Facebook users in Illinois stand to gain between $200 and $400 each after the tech giant was ordered to pay a $650 million settlement for illegally collecting biometric data for facial recognition.

Although Facebook claimed it had done nothing wrong, in January 2020, it attempted to settle the case for $550 million.

But in July 2020, the judge on the case ruled that the amount was inadequate.

U.S. District Judge James Donato handed the decision down on Friday, according to AFP. It was six years ago that Chicago attorney Jay Edelson filed a suit against Facebook.

Edelson claimed Facebook had collected biometric data to identify faces without the user’s permission and thereby violated the rights under the Illinois Biometric Information Privacy Act (BIPA).

The payment will settle a privacy dispute between the social network and 1.6 million users in Illinois.

The trial proved that Facebook violated Illinois law by storing biometric data—digital scans of people’s faces, supporting its face-tagging feature—without users’ consent.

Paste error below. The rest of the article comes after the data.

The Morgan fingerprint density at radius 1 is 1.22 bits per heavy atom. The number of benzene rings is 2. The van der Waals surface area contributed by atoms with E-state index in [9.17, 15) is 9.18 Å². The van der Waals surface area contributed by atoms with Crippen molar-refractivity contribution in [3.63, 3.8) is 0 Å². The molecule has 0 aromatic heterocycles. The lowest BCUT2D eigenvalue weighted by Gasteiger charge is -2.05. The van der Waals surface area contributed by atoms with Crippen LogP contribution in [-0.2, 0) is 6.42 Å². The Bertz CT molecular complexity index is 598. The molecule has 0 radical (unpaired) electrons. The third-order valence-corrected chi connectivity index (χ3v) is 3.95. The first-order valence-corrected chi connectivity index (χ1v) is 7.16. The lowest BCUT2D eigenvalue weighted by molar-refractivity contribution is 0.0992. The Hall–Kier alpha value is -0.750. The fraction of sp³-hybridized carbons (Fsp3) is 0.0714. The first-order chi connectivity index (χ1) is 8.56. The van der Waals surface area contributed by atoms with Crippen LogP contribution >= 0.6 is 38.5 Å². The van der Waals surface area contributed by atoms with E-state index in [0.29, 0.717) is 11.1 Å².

U.S. District Judge James Donato said, “It is one the largest settlements ever for a privacy violation.”

Donato said, “The violations here did not extract a penny from the pockets of the victims. But this is real money that Facebook is paying to compensate them for the tangible privacy harms that they suffered,” reports the Chicago Tribune.

A Facebook spokesperson said in a statement to AFP, “We are pleased to have reached a settlement so we can move past this matter, which is in the best interest of our community and our shareholders.”

Meanwhile, in Australia, Facebook has reversed its ban on all news content on Australian pages it had slapped on the country last week.

The historical banning of news came during rising tensions over legislation that would force Facebook to negotiate a fair payment with news publishers for using their content.

The treasurer, Josh Frydenberg, and communications minister Paul Fletcher announced that they had reached a compromise at the 11th hour as the legislation was being debated in the Senate.

Will Easton, Facebook’s Australian managing director, confirmed the news would be restored shortly, reports The Guardian.

“We’re pleased that we’ve been able to reach an agreement with the Australian government and appreciate the constructive discussions we’ve had with treasurer Frydenberg and minister Fletcher over the past week,” he said in a blog post.

“After further discussions, we are satisfied that the Australian government has agreed to a number of changes and guarantees that address our core concerns about allowing commercial deals that recognize the value our platform provides to publishers relative to the value we receive from them.”

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